Sustainability, for me, means thinking about how a building's occupants will use water. With this understanding, I can influence design so they get the services that they need, but not at the expense of the local ecology.
Each public health engineering design starts with understanding how the building will be used, the rest is about spatial management – which is where things become interesting. I’ve worked on pretty much every type of building from Grade I listed refurbishments to mixed use high rise new builds, designing bespoke sanitation, drainage and water services that fit into the architecture.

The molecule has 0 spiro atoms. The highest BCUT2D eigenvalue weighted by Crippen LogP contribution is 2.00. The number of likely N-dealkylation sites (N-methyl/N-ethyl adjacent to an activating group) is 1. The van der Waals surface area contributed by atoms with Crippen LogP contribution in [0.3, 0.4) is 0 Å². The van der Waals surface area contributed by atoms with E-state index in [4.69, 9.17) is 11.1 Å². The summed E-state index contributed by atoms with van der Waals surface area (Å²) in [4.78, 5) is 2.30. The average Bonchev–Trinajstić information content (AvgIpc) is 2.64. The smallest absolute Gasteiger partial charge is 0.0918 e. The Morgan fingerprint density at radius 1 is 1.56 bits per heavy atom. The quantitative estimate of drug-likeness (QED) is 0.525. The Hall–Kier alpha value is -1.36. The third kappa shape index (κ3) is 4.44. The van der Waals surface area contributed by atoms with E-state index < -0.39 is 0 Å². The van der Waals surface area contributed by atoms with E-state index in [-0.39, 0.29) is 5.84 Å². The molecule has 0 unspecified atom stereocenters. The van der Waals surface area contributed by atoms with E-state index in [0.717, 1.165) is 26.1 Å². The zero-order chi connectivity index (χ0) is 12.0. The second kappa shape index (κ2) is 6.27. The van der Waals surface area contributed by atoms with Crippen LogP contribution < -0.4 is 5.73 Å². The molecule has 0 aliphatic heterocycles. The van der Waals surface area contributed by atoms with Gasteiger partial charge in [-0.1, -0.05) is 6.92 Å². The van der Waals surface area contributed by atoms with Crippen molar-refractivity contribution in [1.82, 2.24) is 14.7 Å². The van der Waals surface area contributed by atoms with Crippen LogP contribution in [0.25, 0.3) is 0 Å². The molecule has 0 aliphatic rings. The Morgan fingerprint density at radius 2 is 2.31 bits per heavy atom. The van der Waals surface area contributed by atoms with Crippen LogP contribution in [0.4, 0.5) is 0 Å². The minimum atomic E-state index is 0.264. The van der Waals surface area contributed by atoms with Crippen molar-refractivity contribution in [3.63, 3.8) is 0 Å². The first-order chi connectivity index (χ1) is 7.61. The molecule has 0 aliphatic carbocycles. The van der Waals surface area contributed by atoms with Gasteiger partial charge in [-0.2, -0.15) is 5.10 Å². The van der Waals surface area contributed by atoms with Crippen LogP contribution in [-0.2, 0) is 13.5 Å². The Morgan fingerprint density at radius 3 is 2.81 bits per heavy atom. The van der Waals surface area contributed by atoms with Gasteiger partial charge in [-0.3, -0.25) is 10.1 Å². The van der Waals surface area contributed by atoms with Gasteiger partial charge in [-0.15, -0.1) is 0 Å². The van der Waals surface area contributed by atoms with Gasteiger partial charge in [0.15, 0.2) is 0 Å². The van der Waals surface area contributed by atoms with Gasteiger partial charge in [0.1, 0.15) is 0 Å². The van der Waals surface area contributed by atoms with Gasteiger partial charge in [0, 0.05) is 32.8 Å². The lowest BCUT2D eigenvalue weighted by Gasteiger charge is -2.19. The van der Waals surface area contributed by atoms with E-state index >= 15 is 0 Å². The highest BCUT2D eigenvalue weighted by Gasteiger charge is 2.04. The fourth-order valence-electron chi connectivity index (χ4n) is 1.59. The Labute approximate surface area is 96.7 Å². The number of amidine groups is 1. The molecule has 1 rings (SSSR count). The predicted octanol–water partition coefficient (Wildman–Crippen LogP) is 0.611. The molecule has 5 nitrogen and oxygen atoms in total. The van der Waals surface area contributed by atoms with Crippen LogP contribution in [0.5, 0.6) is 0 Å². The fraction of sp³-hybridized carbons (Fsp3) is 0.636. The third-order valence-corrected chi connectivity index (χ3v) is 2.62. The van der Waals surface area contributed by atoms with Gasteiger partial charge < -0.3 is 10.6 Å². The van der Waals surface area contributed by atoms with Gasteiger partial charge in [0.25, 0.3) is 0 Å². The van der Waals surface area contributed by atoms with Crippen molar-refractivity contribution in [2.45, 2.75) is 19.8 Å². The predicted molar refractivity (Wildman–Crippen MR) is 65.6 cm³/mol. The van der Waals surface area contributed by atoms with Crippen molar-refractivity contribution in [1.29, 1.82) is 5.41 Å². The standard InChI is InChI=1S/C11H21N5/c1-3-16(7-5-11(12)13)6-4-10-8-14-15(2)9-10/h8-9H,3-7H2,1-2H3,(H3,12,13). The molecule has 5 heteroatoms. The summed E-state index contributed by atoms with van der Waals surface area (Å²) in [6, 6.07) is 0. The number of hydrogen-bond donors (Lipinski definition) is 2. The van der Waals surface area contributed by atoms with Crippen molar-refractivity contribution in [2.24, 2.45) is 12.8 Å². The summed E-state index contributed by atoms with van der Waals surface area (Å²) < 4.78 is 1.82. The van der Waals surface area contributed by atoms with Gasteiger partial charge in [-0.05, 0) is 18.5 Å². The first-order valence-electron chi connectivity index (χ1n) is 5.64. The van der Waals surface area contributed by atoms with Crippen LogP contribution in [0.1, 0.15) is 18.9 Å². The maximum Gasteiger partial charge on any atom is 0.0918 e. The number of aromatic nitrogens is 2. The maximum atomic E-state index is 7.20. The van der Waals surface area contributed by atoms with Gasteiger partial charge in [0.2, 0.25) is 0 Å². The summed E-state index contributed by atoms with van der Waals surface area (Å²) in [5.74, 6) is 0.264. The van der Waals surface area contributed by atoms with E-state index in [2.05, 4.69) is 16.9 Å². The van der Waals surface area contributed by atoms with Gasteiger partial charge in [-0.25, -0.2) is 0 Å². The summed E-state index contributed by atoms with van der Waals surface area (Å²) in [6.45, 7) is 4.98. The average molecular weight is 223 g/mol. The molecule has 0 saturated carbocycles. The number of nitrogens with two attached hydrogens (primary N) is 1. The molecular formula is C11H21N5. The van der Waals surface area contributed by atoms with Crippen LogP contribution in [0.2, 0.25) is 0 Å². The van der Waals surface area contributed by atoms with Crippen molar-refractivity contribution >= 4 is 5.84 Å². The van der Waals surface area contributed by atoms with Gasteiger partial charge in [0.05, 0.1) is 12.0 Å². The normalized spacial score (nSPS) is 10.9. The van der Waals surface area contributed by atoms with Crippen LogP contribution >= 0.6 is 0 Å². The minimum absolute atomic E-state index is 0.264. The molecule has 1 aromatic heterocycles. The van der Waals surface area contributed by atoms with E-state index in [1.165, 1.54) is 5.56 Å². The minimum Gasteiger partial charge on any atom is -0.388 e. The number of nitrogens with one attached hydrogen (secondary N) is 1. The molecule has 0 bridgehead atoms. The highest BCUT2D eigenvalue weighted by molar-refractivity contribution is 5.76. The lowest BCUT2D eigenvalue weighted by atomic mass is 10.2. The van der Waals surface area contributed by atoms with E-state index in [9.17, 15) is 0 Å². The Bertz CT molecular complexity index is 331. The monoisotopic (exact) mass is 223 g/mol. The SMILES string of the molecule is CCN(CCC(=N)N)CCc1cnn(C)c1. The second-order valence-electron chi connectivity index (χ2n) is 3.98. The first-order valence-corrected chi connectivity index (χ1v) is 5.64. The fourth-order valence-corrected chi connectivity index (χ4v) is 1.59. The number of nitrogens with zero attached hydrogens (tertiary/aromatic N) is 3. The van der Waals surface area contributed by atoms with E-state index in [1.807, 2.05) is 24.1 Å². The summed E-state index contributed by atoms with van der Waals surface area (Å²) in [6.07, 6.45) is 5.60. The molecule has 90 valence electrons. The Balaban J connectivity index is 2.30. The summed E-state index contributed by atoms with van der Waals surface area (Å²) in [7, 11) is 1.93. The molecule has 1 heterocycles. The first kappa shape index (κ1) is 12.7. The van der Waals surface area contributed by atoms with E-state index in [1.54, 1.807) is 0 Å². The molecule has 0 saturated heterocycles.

I enjoy being actively involved in the development of the engineering designs and seeing them implemented during construction. Having a pragmatic approach means that I understand how systems will actually work when the building is in use.
We can always improve how we use water. Building services strategies like rainwater harvesting and making use of grey water can have a positive impact on urban drainage and help our cities to be places that we want to live.